The Institutional Life Markets Association, ILMA for short, came out with its list of best practices for life settlement providers. Keep in mind, the ILMA is slanted from an investor's persepective. This is a not-for-profit trade association focused on the longevity market as an investment class. In essence, this is the investor's wish list of what a life settlment transaction should have to make them, the investor, feel more comfortable.
It is hard to argue against most of their best practices. Some of the suggested items are:
1) Providers certifying the intermediary (i.e. a life settlement broker, insurance agent, financial advisor or attorney). Life settlement providers already do this to some extent, but the degree to which it is done varies dramatically.
2) Guidance to providers on transferred policies; whether policy premiums have been financed; anti-fraud plans including retention of a medical professional or underwriter capable of comparing policy applications to medical records for material discrepancies; and privacy policies; and direction on state and federal laws and regulations compliance.
3) Policy owners should only work through certified intermediaries unless the policy owner has a net worth of at least 1,000,000. Essentially, if you aren't an accredited investor type, don't think about calling Coventry yourself. This is moronic to me. Is the ILMA suggesting that those with a lower net worth aren't sufficiently sophisticated enough to handle a direct to consumer life settlement provider? Why not? Perhaps the policy owner wants to save the brokerage commission? If they are of a lower net worth, the brokerage commission is probably more important anyway. Perhaps the policy owner has excellent counsel and advice, but their advisor (whatever type they might be...estate, law, insurance, financial, etc.) isn't participating in the transaction, but merely advising on the impetus for selling the policy? We can not continue to attempt to save people from themselves or assume people are not capable of things they may very well be capable of. Trying to treat selling one's personal asset, their life insurance policy, as analogous to investing in hedge funds doesn't make sense.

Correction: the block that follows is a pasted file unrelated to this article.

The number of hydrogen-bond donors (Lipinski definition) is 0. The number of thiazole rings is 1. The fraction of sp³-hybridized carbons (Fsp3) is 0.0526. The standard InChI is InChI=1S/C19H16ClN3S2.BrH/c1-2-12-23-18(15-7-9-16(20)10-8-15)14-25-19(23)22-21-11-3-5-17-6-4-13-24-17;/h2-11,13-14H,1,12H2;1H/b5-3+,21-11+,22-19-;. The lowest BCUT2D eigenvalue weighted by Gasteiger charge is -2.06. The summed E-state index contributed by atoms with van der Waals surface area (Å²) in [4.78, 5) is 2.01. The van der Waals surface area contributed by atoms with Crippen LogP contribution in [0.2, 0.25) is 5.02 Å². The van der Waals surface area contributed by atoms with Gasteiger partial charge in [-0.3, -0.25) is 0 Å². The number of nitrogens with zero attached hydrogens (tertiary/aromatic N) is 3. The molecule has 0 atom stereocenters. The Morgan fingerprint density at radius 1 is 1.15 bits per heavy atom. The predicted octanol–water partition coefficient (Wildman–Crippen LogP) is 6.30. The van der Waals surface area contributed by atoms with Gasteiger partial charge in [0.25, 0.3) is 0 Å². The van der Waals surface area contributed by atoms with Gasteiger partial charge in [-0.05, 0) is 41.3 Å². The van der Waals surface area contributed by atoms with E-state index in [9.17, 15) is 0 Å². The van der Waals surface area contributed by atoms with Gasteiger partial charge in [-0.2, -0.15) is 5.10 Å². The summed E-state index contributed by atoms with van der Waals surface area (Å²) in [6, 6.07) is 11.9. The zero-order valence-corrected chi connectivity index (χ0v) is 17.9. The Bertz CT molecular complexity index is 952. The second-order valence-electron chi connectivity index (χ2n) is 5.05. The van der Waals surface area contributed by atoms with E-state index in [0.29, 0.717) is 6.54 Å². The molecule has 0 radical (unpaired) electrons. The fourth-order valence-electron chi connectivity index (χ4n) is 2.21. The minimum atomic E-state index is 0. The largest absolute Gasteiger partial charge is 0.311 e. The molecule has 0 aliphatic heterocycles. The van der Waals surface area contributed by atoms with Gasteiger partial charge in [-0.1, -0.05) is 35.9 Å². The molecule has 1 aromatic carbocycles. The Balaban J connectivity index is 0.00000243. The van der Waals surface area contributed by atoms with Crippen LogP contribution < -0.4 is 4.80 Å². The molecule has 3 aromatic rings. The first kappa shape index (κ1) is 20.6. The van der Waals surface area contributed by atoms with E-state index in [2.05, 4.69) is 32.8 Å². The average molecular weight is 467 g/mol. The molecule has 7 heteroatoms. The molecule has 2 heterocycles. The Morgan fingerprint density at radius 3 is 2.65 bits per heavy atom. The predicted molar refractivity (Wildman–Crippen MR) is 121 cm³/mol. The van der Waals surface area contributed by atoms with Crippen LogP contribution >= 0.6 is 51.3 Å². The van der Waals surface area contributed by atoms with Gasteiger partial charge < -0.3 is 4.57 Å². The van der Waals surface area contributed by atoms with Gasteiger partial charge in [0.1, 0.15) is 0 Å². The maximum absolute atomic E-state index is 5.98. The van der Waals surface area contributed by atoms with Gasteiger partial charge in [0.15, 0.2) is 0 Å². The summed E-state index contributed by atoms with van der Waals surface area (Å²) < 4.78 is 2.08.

While the best practices didn't explicitly call for the use of a life settlement broker, it seems implicitly communicated that the best intermediaries are life settlement brokers. No insurance producer, attorney or financial planner could realistically execute the intermediary best practices called out by the ILMA if they only attempt life settlements intermittently. Only dedicated life settlement brokers are capable of effectively establishing the market price of a policy since they are most likely to have the most well developed networks of funding sources and consistent implementation of best practices described by the ILMA. I for one agree with this assertion.
To implement the best practices across the industry in a uniform fashion will require time and financial resources. I don't know how interested providers, in a time when funding isn't pervasive, are in adopting the ILMA guidelines. Then again, if this is what investors want, perhaps the providers won't have a choice.
To read the ILMA's best practices in their entirety, please visit the ILMA's website at www.lifemarketsassociation.org